Superconductivity theories abound, but thus far none has led to a room-temperature superconductor. Now U.S. Department of Energy researchers believe a new theory—namely, that superconductivity is based on an undiscovered state of matter—may hold the key to a better understanding of the phenomenon.
"The involvement of an additional phase, once fully understood, might open up new possibilities for achieving superconductivity at even higher temperatures in these materials," said Ruihua He, a researcher at Lawrence Berkeley National Laboratory .
The new theory comes from U.S. Department of Energy researchers at Berkeley Lab, the University of California at Berkeley, and the SLAC National Accelerator Laboratory at Stanford University (Palo Alto, Calif.; SLAC's original name was the Stanford Linear Accelerator Center).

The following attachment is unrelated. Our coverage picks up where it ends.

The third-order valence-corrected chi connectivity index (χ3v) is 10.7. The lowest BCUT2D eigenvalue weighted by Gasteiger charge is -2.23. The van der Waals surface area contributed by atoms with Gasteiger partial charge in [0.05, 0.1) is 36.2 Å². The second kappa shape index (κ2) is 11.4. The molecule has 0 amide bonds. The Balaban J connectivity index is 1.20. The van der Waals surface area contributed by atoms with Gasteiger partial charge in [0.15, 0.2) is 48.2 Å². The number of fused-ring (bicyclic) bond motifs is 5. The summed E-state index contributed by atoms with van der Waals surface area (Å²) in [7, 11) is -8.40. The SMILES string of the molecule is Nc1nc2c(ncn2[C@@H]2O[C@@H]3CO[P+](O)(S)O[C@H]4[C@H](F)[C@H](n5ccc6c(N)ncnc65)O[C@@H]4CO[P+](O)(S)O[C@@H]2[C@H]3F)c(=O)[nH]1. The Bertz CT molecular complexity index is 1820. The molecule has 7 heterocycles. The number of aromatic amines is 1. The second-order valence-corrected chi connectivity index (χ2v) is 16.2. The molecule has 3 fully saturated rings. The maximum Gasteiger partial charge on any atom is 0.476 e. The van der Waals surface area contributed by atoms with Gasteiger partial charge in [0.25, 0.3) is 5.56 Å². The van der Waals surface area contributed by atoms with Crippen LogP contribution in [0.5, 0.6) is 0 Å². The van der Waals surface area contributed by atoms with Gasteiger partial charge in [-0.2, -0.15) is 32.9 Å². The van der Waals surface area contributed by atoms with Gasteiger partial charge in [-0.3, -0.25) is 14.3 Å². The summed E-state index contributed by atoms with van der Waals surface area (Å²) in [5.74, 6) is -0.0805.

Together the labs coordinated separate experiments to zero in on whether superconductivity is based on a phase of matter other than the familiar solid, liquid or gas. The Stanford Synchrotron Radiation Lightsource used the magneto-optical Kerr effect, Berkeley Lab's Advanced Light Source team used angle-resolved photoemission spectroscopy, and a second group at Berkeley Lab used time-resolved reflectivity with a pump pulse from a laser.
The resulting detailed characterization of the same high-temperature superconductor (bismuth strontium calcium copper oxide) led to the theory that a separate state of matter exists at temperatures just above the superconducting state. Next, the researchers plan to explore the electronic properties of this new state of matter in a bid to discover how to extend superconductivity to room temperature.